THURSDAY, Aug. 1, 2019 (HealthDay News) — There has been a decrease in recommendations for opioid-containing and nonopioid cough and cold medicines (CCM) in the United States, according to a research letter published online July 29 in JAMA Pediatrics.

Daniel B. Horton, M.D., from the Rutgers Robert Wood Johnson Medical School in New Brunswick, New Jersey, and colleagues used data from the National Ambulatory Medical Care Surveys for 2002 to 2015 and the National Hospital Ambulatory Medical Care Surveys for 2002 to 2015 to examine physicians’ recommendations for CCM, subclassified by the presence of opioid ingredients. Age-specific temporal changes were examined for 2002 to 2008 versus 2009 to 2015 and were compared to antihistamines in the U.S. pediatric population.

The researchers found that U.S. physicians ordered about 95.7 million CCM in a sample representing 3.1 billion pediatric visits during 14 years; of these CCM, 12 percent contained opioids. There were substantial decreases in recommendations for opioid-containing and nonopioid CCM; recommendations for antihistamines increased. Compared with older children, the trend in recommendations for nonopioid CCM and opioid-containing CCM declined more strongly in children younger than 2 years and younger than 6 years, respectively, after 2008.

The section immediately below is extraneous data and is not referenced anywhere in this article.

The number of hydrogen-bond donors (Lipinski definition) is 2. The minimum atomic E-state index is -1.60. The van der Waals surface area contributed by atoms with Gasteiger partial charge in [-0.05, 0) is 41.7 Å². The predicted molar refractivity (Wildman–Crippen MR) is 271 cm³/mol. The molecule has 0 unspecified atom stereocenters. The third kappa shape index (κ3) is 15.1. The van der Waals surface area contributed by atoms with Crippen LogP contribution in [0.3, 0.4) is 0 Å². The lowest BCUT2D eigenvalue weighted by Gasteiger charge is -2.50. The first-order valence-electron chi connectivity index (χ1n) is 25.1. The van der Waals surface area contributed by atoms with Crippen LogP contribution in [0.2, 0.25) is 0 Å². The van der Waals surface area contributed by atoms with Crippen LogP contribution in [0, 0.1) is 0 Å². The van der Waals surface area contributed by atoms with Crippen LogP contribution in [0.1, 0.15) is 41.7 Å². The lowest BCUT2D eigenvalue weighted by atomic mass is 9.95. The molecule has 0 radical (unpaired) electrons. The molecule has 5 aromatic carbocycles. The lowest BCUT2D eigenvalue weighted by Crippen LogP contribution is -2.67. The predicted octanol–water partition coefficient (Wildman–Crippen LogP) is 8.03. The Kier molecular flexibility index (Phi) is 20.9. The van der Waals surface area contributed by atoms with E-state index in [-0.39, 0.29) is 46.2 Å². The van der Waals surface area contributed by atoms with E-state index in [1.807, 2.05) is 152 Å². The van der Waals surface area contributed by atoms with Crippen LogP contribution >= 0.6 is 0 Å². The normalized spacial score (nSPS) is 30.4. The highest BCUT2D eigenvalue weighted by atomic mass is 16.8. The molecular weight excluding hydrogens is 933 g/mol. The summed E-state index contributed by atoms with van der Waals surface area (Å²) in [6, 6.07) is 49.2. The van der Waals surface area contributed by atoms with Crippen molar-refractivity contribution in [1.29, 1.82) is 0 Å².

“Our findings are consistent with reported decreases in unintentional pediatric CCM ingestions and associated adverse events after 2008,” the authors write. “Future work should investigate more recent trends in CCM use and related outcomes in pediatric populations.”

Two authors disclosed financial ties to the pharmaceutical industry.

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